Imagine if the government could silence you before you have a chance to speak because officials think someone might be offended or resort to disruption or violence. It might sound insane that others’ potential feelings or actions mean you have to shut up, but that’s the reality for students at a university here in the Granite State.
Southern New Hampshire University mandates that student groups run all invited speakers by university administrators to weed out those who may cause controversy. The administration gives itself sole discretion to turn down speakers who may “draw unwanted demonstrations” to campus.
The Foundation for Individual Rights and Expression, where I work, is demanding that SNHU rescind this requirement because it prevents members of the campus community from freely expressing themselves and from engaging with speakers that the university bans.
To be clear, SNHU is a private school not required to promise students free expression. But when colleges do make those promises by way of university policy—as SNHU does—they must live up to them. When students invite speakers to campus, their association with the speaker constitutes expression. When universities create viewpoint and content-based barriers for students to invite speakers to campus, they restrict students’ rights to free expression, breaking promises made to students who choose to enroll.
SNHU cannot speak out of both sides of its mouth, guaranteeing respect for students’ expressive rights while obstructing those same rights when speech is contentious. However, that’s exactly what administrators did. Their response to FIRE claims the university “seeks to promote and facilitate the exchange of innovative and diverse ideas,” but states the university is “confident” that its policies don’t violate the law or infringe the free flow of ideas. As we told SNHU in response, “expression is not free when authorities must approve of the speakers and viewpoints expressed.”
When institutions shut down free speech, they encourage detractors to disrupt campus in the future, because they know it has worked in the past. This concept is known as the “heckler’s veto” — a form of mob censorship in which officials shut down expression due to actual disruption or the threat of disruption.
Of course, SNHU must balance free speech with safety. Shouldn’t a university punish those who react to speech with violence and misconduct rather than those who seek to speak peacefully? That is precisely the problem with SNHU’s required review of invited speakers. It cannot unilaterally block broad swaths of political speech under the guise that allowing the speech would sacrifice campus safety. Expression and the free flow of ideas must be encouraged on campus—not restricted.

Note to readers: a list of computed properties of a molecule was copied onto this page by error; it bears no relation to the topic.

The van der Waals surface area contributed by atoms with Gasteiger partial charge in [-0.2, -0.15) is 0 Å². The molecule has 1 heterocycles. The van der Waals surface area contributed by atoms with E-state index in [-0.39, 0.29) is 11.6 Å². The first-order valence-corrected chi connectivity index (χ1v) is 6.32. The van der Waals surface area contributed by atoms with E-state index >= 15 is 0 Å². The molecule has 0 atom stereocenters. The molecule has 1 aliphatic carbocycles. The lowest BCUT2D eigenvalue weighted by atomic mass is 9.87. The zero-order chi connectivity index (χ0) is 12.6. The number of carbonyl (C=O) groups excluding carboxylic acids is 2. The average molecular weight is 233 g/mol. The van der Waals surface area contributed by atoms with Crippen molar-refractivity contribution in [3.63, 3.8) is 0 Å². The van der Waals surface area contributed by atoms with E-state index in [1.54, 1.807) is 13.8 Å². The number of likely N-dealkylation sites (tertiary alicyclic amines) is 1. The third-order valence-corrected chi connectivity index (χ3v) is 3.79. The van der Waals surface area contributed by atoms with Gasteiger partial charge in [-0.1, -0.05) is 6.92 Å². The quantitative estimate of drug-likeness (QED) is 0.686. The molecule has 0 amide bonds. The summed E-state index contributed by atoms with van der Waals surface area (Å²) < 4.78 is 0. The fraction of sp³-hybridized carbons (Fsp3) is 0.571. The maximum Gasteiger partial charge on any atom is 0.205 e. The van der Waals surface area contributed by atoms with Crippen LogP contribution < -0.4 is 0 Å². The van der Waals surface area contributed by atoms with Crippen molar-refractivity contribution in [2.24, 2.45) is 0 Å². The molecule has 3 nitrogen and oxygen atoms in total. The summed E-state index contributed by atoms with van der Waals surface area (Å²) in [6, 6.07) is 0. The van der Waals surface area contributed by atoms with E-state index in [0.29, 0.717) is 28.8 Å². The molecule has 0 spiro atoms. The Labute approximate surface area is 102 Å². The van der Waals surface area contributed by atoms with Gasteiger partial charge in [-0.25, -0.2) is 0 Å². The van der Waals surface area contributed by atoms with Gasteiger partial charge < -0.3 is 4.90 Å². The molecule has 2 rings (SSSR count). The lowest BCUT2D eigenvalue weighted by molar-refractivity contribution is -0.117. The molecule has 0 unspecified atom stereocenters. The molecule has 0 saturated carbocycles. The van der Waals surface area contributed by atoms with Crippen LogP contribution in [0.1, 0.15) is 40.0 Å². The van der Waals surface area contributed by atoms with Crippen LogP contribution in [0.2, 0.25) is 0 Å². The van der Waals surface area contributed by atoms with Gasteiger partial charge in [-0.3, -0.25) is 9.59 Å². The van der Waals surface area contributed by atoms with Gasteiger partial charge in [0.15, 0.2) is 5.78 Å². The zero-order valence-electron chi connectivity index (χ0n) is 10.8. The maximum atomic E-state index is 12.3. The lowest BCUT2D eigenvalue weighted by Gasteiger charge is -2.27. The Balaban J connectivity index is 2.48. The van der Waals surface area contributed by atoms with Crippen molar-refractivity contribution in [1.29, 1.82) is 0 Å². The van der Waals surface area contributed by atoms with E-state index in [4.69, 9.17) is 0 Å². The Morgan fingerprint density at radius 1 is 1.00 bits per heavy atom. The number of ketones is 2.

FIRE rated four New Hampshire universities based on the extent to which their policies restrict students’ right to free expression: Keene State College, Plymouth State College, University of New Hampshire, and Dartmouth College. The rated public schools all earn FIRE’s highest “green light” for free speech. However, Dartmouth—which has faced FIRE’s ire recently for shutting down a student group’s event—earned a “yellow light” rating, meaning it has at least one ambiguous policy that too easily encourages administrative abuse and arbitrary application. Good policies are the first step to ensuring students may speak freely on campus—a goal all universities should strive to achieve.
SNHU must bring its policies in line with its strong commitment to students’ expressive rights. It should do that not only when legally required to do so, but also because it’s morally obligated to promote a culture of free expression on campus. That’s the beauty of free speech: Speakers whose views may not be commonplace can share their opinions with others and learn from each other without fear of being silenced.
FIRE stands ready to help SNHU, and all other speech-restrictive institutions, bring its policies in line with its commitment to free expression. Officials must stop acting as if free speech hinders a community. Instead, they must acknowledge that it strengthens a community by allowing its members to freely exchange ideas, both controversial and popular, and by allowing those from different backgrounds to gather to learn from one another’s viewpoints.
To make this vision a reality, SNHU must end its prior review of invited speakers and the censorship that comes with it.